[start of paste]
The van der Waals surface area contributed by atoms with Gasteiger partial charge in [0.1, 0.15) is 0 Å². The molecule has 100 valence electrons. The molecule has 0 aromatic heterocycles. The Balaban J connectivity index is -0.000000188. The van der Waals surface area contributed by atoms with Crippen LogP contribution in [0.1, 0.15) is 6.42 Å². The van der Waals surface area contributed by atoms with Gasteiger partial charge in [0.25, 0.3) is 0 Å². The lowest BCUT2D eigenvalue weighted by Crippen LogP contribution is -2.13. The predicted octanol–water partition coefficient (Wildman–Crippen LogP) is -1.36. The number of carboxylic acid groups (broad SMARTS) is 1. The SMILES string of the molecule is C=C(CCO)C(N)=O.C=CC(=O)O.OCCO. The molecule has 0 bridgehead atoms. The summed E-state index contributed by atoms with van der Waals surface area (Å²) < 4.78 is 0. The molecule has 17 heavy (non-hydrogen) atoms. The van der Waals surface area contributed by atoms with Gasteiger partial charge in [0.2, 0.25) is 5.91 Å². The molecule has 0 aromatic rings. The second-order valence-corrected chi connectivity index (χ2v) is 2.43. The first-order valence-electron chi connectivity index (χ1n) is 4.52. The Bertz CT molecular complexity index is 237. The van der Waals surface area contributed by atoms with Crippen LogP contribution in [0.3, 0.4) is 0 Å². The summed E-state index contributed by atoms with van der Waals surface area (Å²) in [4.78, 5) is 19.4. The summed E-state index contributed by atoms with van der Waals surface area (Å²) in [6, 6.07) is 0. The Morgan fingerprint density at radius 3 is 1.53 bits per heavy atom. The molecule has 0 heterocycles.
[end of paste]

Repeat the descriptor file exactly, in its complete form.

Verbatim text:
The van der Waals surface area contributed by atoms with Gasteiger partial charge in [0.1, 0.15) is 0 Å². The molecule has 100 valence electrons. The molecule has 0 aromatic heterocycles. The Balaban J connectivity index is -0.000000188. The van der Waals surface area contributed by atoms with Crippen LogP contribution in [0.1, 0.15) is 6.42 Å². The van der Waals surface area contributed by atoms with Gasteiger partial charge in [0.25, 0.3) is 0 Å². The lowest BCUT2D eigenvalue weighted by Crippen LogP contribution is -2.13. The predicted octanol–water partition coefficient (Wildman–Crippen LogP) is -1.36. The number of carboxylic acid groups (broad SMARTS) is 1. The SMILES string of the molecule is C=C(CCO)C(N)=O.C=CC(=O)O.OCCO. The molecule has 0 bridgehead atoms. The summed E-state index contributed by atoms with van der Waals surface area (Å²) < 4.78 is 0. The molecule has 17 heavy (non-hydrogen) atoms. The van der Waals surface area contributed by atoms with Gasteiger partial charge in [0.2, 0.25) is 5.91 Å². The molecule has 0 aromatic rings. The second-order valence-corrected chi connectivity index (χ2v) is 2.43. The first-order valence-electron chi connectivity index (χ1n) is 4.52. The Bertz CT molecular complexity index is 237. The van der Waals surface area contributed by atoms with Crippen LogP contribution in [0.3, 0.4) is 0 Å². The summed E-state index contributed by atoms with van der Waals surface area (Å²) in [4.78, 5) is 19.4. The summed E-state index contributed by atoms with van der Waals surface area (Å²) in [6, 6.07) is 0. The Morgan fingerprint density at radius 3 is 1.53 bits per heavy atom. The molecule has 0 heterocycles.